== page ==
This echoes how, throughout the play, the behaviour of the Christians is far from perfect. It is impossible to comment on this passage without considering what comes so soon afterwards: Shylock is humiliated and forced to convert. This forced conversion not only robs Shylock of his identity, it is ultimately pointless: forced love is not true love, and there is something distressing about disguising humiliation as mercy. This passage is particularly significant in respect to this, as we see Portia steadily getting Shylock’s hopes up: “lawfully by this the Jew may claim / A pound of flesh,” (4.1.226-7) which suggests a certain relish in the cruelty she is planning. Shakespeare was perhaps engaging in social commentary here, subversively likening Portia to the powerful and supposedly Christian state of the time.

That is not to say that Shylock is to be entirely sympathised with here, though there is a kind of perverse heroism in his turning down money for revenge. Shylock’s demanding a pound of Antonio’s flesh is disgusting, yet fascinating, and real dramatic tension is created when it seems that Portia is about to let him have it. This “pound of flesh” is surely symbolic too. Ryan believes that it reflects the concealed nature of the Christians: being near the heart, it is a literal expression of the heartlessness of Venice.[3]

The audience is also prevented from sympathising, at least wholeheartedly, with Shylock in this passage because he is presented as a deeply unpleasant character. One of the great ambiguities in this play is that Shylock is the miserly Jewish stereotype, which was an iconic figure at the time, and a fully rounded character. Palfrey speculates that he may have been dressed as a typical stage Jew, perhaps even wearing a ‘Jew mask.’[4] Shakespeare thus seems to be endorsing that image. Yet he includes these poignant words:

“I am a Jew. Hath not a Jew eyes? Hath not a Jew hands, organs, dimensions, senses, affections, passions, fed with the same food, hurt with the same weapons, subject to the same diseases, healed by the same means, warmed and cooled by the same winter and summer as a Christian is? If you prick us, do we not bleed? If you tickle us, do we not laugh? If you poison us, do we not die?” (3.1.49-55)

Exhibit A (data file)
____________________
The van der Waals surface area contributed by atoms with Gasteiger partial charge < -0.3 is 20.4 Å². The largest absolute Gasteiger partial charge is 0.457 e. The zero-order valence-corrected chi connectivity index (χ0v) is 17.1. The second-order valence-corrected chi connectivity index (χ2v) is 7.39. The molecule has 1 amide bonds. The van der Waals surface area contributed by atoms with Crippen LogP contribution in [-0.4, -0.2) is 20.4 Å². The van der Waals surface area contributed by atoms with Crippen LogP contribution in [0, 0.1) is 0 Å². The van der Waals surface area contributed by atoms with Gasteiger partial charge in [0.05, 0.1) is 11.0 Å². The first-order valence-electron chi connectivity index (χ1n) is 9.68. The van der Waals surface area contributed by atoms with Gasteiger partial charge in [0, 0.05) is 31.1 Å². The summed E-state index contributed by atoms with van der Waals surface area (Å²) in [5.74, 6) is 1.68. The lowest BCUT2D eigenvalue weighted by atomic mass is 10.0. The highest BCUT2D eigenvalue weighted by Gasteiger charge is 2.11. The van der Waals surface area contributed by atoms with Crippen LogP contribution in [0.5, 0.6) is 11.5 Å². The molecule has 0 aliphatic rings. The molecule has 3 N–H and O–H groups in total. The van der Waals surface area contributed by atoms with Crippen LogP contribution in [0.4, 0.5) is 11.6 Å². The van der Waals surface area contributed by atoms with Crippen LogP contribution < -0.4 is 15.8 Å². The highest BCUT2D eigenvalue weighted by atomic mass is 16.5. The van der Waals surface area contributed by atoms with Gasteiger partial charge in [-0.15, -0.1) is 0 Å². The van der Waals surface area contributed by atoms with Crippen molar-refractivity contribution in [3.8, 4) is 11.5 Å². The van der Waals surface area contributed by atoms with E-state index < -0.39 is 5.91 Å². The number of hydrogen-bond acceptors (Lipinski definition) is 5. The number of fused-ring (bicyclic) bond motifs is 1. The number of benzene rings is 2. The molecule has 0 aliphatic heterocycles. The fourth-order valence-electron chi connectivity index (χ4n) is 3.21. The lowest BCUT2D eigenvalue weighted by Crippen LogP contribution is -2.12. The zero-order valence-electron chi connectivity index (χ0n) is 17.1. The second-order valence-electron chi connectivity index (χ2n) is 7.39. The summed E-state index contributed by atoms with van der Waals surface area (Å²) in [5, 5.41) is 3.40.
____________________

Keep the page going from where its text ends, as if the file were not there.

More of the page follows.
Yet Shylock ensures in the passage that he is not pitied, not only by his demands, but by his being generally difficult to like. He seeks to further his cause by flattering Portia as the judge, calling her a “wise young judge” (4.1.219), a “worthy judge” (4.1.231) and “a Daniel” (4.1. 218), after the Old Testament king who showed great wisdom in his youth. His final speech in this passage is also sickeningly self-righteous in tone: “I charge you, by the law / Whereof you are a well-deserving pillar” (4.1.234).

I would like to conclude by pointing out that the trial scene, of which this passage is part, is actually an alternative ending to the play. As a comedy, The Merchant of Venice is required to have a happy ending, but the final scene seems to me to be almost the ghost of a happy ending as it is far less powerful than this scene. Whether or not the trial scene ends happily depends on one’s point of view, but Shylock’s destruction, cruel as it is, seems necessary to The Merchant of Venice’s ending happily. Shylock is sacrificed to the teleology of the play. Perhaps it is he, after all, who stands for sacrifice.

Word Count: 1195


Greenblatt, S., Cohen, W., Howard, J. E and Maus, K. E. (eds.) The Norton Shakespeare (New York: W. W. Norton and Co. Ltd., 1997).
Palfrey, Simon, Doing Shakespeare, (London: The Arden Shakespeare, 2006).
Ryan, Kiernan, Shakespeare, (Basingstoke: Palgrave, 2002).

[1] Simon Palfrey, Doing Shakespeare, (London: The Arden Shakespeare, 2006), p. 200.
[2] Stephen Greenblatt, Water Cohen, Jean E. Howard, Katharine Eisamann Maus, (eds.) The Norton Shakespeare (New York: W. W. Norton and Co. Ltd., 1997), p. 1132. Subsequent references are to this edition.
[3] Kiernan Ryan, Shakespeare, (Basingstoke: Palgrave, 2002), p. 19.
[4] Palfrey, Doing Shakespeare, p. 192.